The US Securities and Exchange Commission has vowed to bring more high-profile enforcement actions against Wall Street over the financial crisis, following last month’s $550 million settlement with Goldman Sachs.
US regulators told the Financial Times the SEC’s contentious civil fraud case against the bank over the sale of mortgage-backed securities was an example of the type of high-profile action its revamped enforcement division was working on.
“Deterrence works in the white-collar world. Financial institutions look at cases like Goldman and review their own practices and risk-tolerance and think about how risky behaviour affects their brand,” said Robert Khuzami, SEC director of enforcement.
The regulator has come under fire for not bringing more cases over the 2008 financial crisis. But senior SEC officials said the regulator had a significant number of potential enforcement actions against banks and insurers still in the pipeline.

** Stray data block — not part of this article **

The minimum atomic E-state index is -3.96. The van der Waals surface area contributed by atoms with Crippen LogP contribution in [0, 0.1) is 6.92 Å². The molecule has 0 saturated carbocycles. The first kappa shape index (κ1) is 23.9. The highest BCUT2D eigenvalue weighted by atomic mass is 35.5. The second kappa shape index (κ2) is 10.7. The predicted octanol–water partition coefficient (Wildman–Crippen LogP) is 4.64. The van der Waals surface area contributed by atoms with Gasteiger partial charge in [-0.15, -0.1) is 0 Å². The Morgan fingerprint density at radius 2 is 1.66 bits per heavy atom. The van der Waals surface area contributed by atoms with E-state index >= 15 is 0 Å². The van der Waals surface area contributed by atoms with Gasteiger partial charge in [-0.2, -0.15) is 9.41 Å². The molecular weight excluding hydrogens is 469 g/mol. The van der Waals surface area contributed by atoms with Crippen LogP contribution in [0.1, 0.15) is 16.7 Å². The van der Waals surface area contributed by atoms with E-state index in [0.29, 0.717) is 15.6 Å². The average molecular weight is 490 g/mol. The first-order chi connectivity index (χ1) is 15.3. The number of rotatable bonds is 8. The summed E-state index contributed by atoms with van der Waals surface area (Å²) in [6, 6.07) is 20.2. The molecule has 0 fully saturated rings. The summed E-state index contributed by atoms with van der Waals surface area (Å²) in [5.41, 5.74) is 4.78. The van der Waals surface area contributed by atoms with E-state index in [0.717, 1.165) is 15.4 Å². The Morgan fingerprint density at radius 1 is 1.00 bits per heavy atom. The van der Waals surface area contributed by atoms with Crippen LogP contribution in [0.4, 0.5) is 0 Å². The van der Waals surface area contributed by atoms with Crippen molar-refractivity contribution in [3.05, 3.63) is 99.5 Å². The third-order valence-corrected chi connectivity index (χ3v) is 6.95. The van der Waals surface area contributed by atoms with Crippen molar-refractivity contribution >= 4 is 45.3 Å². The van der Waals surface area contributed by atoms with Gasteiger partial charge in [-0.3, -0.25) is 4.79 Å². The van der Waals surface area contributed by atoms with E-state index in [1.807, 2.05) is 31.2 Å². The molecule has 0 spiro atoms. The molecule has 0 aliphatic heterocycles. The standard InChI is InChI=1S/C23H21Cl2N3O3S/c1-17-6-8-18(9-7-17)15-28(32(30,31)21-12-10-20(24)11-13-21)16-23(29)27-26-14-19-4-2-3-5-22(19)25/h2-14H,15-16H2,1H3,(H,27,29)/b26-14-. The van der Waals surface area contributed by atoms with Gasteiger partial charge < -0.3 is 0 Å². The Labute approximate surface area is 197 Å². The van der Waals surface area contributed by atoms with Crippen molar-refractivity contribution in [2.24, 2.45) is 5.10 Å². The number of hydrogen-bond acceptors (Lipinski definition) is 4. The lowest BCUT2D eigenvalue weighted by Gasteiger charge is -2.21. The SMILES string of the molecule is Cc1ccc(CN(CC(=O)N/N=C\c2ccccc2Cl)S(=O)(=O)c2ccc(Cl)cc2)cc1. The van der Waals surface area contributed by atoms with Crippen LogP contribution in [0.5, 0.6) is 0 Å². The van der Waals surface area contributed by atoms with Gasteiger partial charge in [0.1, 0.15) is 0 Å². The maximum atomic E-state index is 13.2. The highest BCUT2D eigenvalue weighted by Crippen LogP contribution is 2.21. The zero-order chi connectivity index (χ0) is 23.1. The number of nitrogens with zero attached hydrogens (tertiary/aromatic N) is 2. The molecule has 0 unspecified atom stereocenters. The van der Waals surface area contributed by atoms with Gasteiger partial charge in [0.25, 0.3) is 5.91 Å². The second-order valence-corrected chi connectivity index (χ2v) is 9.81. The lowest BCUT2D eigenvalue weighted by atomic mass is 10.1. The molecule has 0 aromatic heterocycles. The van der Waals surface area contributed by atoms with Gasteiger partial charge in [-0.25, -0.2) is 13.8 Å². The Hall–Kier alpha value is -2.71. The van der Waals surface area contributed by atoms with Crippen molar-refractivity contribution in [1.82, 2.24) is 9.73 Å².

These new civil lawsuits could include cases where the alleged victims are institutional investors. Some commentators criticized the Goldman action on the basis that IKB, the German bank that suffered losses as a result of the alleged malpractice, should have been able to look after its own interests, without regulatory interference.
But several judges have questioned the SEC’s deals with Citigroup and Bank of America, and some plaintiffs’ lawyers believe the regulator has been too soft.
“There’s no real difference now to what it was like before Mary Schapiro became chairman,” said Jacob Zamansky, a lawyer for investors and longtime SEC critic.